You attended Messmer High School. What do you remember most about your high school days?

Catholic high school was really the dream of my parents. They wanted me to grow up with a strong Catholic foundation, and after moving around a lot, coming to Milwaukee, and Messmer was amazing. I was a drummer in every band they had for years. I studied martial arts, and enjoyed the rich Catholicism that school was able to provide. We grew up there to know that you look at people, not their color or what they have. We really had wonderful learning about Jesus’ walk and our role in what that means.


After moving to Chicago for a job opportunity, what brought you and your wife back to Milwaukee? 

Milwaukee was always home. We were blessed to be able to find a great church community in Chicago and we enjoyed it, but nothing was like All Saints. We came back here every weekend or every other weekend and we stayed very active in our parish here. The center of what we did was always around our church home. I’ve always understood that with the leadership and support of a good home church, a community can really thrive.


You have a great passion for building community. In your opinion, what’s the most important piece to achieving a solid and engaged group of individuals? 

When we’re working in our church, I always try to look around and make sure that the work we’re doing is helping those folks who know us but also maybe more importantly, those who don’t know us. Those are the people we need to make sure we speak to and who maybe haven’t been touched or who don’t know the value of brothers and sisters living together through Christ Jesus. We have to share who we are and what we do as Catholics, I don’t think we’ve done enough of that, particularly in an urban setting.


You received the Vatican II award in 2018; what did that mean to you? 

I was honored but I didn’t realize the impact that award had to have on our community. Fr. Jack Kern sat me down and told me that I had to accept it and then to live it, that it isn’t just about what I did but about what I am going to do, and keep that work alive and keep serving and loving those in our community and really know our brothers and sisters.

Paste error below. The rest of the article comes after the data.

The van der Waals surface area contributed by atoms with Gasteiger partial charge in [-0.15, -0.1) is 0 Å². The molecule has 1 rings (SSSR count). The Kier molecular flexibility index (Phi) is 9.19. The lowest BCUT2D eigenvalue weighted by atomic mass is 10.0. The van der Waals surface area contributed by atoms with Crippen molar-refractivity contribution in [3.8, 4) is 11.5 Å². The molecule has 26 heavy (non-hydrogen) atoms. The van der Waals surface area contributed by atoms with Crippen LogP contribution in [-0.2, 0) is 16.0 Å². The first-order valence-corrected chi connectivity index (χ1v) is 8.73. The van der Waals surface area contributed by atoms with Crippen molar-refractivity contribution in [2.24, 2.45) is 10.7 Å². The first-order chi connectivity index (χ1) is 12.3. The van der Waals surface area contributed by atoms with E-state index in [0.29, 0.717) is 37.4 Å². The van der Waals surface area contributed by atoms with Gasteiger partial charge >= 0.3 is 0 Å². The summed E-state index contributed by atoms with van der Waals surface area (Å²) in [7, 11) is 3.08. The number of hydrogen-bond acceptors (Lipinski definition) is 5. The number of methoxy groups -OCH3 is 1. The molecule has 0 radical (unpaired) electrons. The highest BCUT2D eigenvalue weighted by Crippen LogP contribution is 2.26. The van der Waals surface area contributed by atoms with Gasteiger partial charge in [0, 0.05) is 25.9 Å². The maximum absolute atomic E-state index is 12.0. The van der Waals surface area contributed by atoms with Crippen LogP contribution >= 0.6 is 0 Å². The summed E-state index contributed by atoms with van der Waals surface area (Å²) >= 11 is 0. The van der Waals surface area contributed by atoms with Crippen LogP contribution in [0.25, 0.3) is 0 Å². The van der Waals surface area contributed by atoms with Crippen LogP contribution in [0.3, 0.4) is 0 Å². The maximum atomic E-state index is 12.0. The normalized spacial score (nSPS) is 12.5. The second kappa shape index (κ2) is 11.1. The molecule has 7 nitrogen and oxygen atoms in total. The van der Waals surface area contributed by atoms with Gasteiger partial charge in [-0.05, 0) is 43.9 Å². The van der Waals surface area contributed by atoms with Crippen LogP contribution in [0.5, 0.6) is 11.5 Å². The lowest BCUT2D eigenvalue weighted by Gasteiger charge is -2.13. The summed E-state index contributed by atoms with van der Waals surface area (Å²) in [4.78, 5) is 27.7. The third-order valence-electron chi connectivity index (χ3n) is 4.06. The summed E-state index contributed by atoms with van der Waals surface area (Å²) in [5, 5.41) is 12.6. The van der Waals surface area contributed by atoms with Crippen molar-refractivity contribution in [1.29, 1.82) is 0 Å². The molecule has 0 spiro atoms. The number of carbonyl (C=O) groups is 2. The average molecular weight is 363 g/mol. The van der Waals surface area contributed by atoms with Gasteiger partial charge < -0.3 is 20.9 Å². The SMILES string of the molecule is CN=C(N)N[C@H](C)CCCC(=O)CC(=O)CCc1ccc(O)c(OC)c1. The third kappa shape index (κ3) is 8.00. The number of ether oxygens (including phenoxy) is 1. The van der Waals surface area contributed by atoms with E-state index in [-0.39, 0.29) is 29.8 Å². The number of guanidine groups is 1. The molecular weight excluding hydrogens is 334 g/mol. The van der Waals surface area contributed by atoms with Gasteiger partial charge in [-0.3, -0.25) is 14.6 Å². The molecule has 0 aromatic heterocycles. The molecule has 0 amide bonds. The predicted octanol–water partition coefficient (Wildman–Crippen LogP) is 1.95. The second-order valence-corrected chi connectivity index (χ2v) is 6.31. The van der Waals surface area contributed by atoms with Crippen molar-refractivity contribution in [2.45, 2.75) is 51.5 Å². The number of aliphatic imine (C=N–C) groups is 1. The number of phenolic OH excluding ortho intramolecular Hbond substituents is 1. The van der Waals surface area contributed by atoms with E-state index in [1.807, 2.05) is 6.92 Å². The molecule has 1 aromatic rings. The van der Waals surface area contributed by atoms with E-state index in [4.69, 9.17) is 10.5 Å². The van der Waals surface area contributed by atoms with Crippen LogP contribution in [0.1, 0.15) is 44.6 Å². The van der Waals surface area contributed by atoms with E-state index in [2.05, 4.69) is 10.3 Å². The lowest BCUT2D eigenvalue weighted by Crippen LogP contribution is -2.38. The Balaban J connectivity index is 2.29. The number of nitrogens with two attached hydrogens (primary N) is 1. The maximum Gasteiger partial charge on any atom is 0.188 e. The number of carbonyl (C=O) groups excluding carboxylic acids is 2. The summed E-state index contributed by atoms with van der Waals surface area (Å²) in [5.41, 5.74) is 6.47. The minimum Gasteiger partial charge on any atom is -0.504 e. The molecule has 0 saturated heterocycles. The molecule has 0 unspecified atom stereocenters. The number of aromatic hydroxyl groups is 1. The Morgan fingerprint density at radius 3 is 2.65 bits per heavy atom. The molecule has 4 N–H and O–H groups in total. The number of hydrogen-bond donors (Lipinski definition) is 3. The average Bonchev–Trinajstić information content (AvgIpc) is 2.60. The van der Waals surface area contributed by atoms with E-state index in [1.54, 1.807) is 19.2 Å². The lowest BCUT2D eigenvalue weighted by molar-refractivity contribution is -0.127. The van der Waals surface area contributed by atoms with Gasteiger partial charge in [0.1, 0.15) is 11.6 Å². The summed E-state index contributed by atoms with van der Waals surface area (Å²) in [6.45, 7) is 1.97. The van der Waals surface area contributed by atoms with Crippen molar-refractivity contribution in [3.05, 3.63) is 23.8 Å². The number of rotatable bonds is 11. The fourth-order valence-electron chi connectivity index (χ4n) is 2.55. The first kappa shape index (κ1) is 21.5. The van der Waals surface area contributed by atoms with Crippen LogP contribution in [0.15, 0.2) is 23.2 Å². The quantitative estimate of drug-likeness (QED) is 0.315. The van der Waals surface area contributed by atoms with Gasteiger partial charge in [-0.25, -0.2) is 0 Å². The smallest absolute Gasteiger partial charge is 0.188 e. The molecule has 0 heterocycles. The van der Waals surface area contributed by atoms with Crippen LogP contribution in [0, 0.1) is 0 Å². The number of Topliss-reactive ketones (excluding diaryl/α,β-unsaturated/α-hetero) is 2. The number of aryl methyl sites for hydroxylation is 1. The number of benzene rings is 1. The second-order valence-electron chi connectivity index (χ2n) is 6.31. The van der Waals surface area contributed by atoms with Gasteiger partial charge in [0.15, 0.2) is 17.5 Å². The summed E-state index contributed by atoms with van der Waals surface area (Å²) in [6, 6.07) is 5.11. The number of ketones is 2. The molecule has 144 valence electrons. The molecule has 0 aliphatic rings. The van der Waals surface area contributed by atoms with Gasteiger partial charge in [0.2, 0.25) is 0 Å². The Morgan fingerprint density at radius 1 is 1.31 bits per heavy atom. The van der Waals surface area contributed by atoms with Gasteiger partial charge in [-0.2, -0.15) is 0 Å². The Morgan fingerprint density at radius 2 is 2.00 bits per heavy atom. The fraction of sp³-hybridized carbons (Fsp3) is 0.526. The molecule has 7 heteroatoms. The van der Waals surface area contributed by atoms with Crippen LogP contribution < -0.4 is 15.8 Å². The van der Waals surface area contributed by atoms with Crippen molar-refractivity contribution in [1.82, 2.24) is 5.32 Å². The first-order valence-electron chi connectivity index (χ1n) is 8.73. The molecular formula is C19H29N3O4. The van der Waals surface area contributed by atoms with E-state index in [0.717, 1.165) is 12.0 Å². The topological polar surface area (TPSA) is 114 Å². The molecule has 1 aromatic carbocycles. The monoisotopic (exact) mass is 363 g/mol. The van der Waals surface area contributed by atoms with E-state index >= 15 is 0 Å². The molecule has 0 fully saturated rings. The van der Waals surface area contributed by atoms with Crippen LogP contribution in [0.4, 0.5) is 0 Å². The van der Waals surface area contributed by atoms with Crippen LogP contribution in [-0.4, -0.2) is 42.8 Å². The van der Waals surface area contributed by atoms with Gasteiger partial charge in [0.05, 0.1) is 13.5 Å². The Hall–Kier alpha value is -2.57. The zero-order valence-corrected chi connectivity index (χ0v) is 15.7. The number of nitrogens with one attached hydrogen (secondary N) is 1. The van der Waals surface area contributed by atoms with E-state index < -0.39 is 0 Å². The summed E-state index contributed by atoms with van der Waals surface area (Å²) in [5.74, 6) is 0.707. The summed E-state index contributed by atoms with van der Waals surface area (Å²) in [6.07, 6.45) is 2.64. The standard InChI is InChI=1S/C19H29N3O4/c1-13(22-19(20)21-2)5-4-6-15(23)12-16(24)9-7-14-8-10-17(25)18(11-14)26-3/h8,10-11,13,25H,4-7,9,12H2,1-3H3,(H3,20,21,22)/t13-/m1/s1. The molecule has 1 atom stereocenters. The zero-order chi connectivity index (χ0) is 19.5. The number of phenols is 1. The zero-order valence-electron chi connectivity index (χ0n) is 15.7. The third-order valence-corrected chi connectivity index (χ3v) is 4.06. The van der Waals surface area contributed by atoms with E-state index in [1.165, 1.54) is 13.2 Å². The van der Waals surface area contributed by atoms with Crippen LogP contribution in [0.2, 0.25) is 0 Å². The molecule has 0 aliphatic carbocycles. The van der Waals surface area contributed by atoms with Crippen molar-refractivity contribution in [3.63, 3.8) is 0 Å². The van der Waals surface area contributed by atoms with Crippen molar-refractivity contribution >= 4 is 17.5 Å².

What work led to you receiving that award? 

I am so blessed to be part of the organization Milwaukee JobsWork that my partner and I started, and I love that work, so I think that’s part of what the archbishop saw. But I think the other part of it is just the work I do as a guy who goes to All Saints Church, who goes St. Francis Church, who goes to St. Martin De Porres. I go to all of those churches as a guy who just wants to help. I want to roll up my sleeves and help and speak on Black issues, particularly those that are affecting Black Catholics.


What are the issues affecting Black Catholics in Milwaukee that you are passionate about changing? 

In the past few months, we’ve all heard a lot of names in the news – George Floyd, Joel Acevedo – and I think the biggest issue is that we have to come together to ask the people who have the power to change policies to make sure that change happens so that it’s about right and wrong, not the color of someone’s skin. As Black Catholics, we have to support each other in what we do and ask. How are we making sure that folks around us are being seen in the light that Jesus has always told us to? There are so many people doing good work and what we have to do is support each other selflessly. It has to be for the good of the community, not for our own personal good. We have to bring hope. We have to talk and have a dialogue like you and I are having now.


Milwaukee is one of the most segregated cities in the country; have you seen that translate to our parishes?

It’s sad to say that sometimes you can go to church and you don’t see another Black person, or feel welcome. Sometimes, I get in my car and go out to visit other churches and it’s sad to say I’ve had that experience. It’s OK to not see another person who looks at you, but what’s not OK is not getting that greeting, hearing, “Hey brother, how are you? Come sit with us.” We have to be better than that.


How do you make a change? 

By investing in people, in every conversation and interaction. I want people to start talking about race, about white privilege, that it isn’t your fault for having it but it becomes a problem when people know they have it and they continue to use it. Have conversations. Have a conversation one-on-one that is going to end in a fruitful way and continue.